Feeling blue? You are not alone. These are 4 ways to survive January blues in a simple and effective way.
Starting on Thanksgiving and all the way through to Christmas or Hanukkah, our mood changes rapidly. For some the holiday season is filled with fun social gatherings of friends and family, and for others with sadness, loneliness and anxiety. When January rolls in we are left with the aftermath of the holiday season, such as: excessive spending, eating, drinking and partying; unrealistic expectations that were not met; New Year’s resolutions that are already broken; financial stress, and fatigue from overwhelming guests and social gatherings. The weather is dark and gloomy when reality kicks in and our mood takes a dip dragging us to seasonal depression.
What to do to beat them
1. Acknowledge how you feel
January blues affect a big percentage of the population; you are not alone. Denying it and pretending all is well means that you suppress your sadness because you feel you are not able to do anything about it. It is when you feel helpless that depression breaks in and by passively accepting your sadness you do not allow any room to start working for happiness. Happiness is when the triad of what we “think-feel-do” is in sync and is the first step to your long lasting well-being. You cannot get there if the “feel” part is denied and therefore missing. It means that your actions will only be the result of your thoughts and how good could this be if you think you are helpless? You see the trap? When you act from the place of victim you will keep sinking further and further to your depression and helplessness. So, acknowledge your sadness and the fact that there is something you can do about to change it.
Now that you have acknowledged your feelings it is time to take action. Start with yourself! Squeeze at least 30 minutes of “me time” in your everyday routine. What is the one thing you enjoy and you never manage to do because everything and everybody else is a priority? Well, this is the time to do it! Nurture yourself by taking a long hot bath, listening to the music, scheduling a massage, reading a book, or catching up with good friends. If you relax watching TV, watch mood boosting films instead. You can also start something new that you always wanted to do for yourself; painting, knitting, spinning, or zumba classes. Uplift yourself by keeping a gratitude journal or a journal of your ideal life instead of writing down how miserable you feel. Your feelings are not who you are. Focus on your needs instead and allow space in your life for them to be attended.
3. Introduce Light in your Life
Now that you have taken the first steps to self-care, you need to support your body with the necessary natural energy – light – to beat your symptoms of depression. Reduced day light is a proven risk factor in wintertime sadness. Both animals and humans react to wintertime with changes in mood and behaviors. Seasonal depression occurs as the days grow shorter and the nights grow longer. Moving closer to the equator is not an option for most of us, but there is another way to bring light into your lives: coMra-Therapy. It is proven that low level laser therapy, or else photobiomodulation, produces statistically significant antidepressant responses (1).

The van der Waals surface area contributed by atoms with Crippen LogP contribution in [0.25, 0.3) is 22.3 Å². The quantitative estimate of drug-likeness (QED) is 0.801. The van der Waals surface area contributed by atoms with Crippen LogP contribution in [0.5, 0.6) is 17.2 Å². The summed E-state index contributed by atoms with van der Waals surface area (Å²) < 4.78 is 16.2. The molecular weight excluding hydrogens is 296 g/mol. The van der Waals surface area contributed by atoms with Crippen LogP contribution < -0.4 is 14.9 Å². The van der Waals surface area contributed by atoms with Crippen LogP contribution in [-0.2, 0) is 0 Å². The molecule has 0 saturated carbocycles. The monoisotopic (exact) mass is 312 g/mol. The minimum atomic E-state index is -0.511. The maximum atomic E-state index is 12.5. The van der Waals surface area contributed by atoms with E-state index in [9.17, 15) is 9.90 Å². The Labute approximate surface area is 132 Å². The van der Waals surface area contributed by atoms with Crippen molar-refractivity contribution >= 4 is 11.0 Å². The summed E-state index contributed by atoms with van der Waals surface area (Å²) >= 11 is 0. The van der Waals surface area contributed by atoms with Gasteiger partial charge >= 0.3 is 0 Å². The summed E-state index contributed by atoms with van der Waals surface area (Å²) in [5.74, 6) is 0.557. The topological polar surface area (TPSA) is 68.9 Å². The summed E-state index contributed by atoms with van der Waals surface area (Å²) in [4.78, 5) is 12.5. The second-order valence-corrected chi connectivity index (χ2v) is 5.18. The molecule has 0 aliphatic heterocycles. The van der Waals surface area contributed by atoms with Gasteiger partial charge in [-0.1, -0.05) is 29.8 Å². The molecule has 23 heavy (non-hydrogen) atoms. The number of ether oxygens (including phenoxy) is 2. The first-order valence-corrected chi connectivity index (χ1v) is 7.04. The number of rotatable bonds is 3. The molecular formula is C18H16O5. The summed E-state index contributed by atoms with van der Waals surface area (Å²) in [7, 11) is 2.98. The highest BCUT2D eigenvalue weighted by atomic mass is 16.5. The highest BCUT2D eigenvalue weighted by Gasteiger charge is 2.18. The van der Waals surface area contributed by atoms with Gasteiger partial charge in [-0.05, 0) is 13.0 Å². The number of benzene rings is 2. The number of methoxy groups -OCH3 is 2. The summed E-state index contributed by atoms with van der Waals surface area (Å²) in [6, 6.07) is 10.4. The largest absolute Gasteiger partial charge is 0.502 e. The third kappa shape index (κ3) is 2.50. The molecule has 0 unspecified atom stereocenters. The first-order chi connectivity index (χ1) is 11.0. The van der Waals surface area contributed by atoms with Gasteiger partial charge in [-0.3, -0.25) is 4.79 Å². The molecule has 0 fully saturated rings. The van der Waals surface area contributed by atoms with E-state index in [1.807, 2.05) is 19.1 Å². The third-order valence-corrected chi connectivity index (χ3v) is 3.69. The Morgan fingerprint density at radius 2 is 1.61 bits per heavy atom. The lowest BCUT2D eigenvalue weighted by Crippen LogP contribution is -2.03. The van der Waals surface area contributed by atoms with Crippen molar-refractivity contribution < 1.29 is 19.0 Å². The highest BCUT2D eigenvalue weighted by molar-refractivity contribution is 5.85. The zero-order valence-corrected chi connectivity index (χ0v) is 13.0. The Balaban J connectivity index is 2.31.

You can enhance your mood and help depression through photobiomodulation and the use of coMra Palm as low level laser therapy (a) increases oxygen and blood flow to the prefrontal cortex which is essential for alleviation of depressive symptoms, and (b) it reduces neuroinflammation in the central nervous system which is correlated with depression. Light therapy is also the most researched and widely-used treatment for seasonal depression. The coMra Palm combines infrared laser, light therapy through LEDs and magnetic field and is a natural, inexpensive, effective and easy way to provide your body with the necessary energy and healing light it needs for symptom relief and mood elevation.
4. Ask for Support
Now that you have started being present in your life it is important for you to look to your environment for a support system for yourself. Getting family help is a great place to start. Talking to family members about how you feel and how you are tackling it could help them understand your state of being and provide support. Close friends and trusted co-workers could also serve the same purpose. Surround yourself with as many positive and supportive people as possible. If family members and close friends are not around, join support or community groups who have similar needs with yours and could give you much needed support. Camaraderie is vital for the healing process. A therapist could also help you with symptom relief and coping strategies to deal with the issues that affect you.
- Cassano, P., Petrie, S.R., Hamblin, M.R., Henderson, T.A., & Iosifescu, D.V. (2016). Review of transcranial photobiomodulation for major depressive disorder: targeting brain metabolism, inflammation, oxidative stress, and neurogenesis. Neurophotonics, 3(3), 3-10. Doi: 10.1117/1.NPh.3.3.031404
- Ishizaki, J. Yamamoto, H., Takahashi, T., Takeda, M., Yano, M., & Mimura, M. (2008). Changes in regional cerebral blood flow following antidepressant treatment in late-life depression. International Journal of Geriatric Psychiatry, 23(8), 805-11. doi: 10.1002/gps.1980.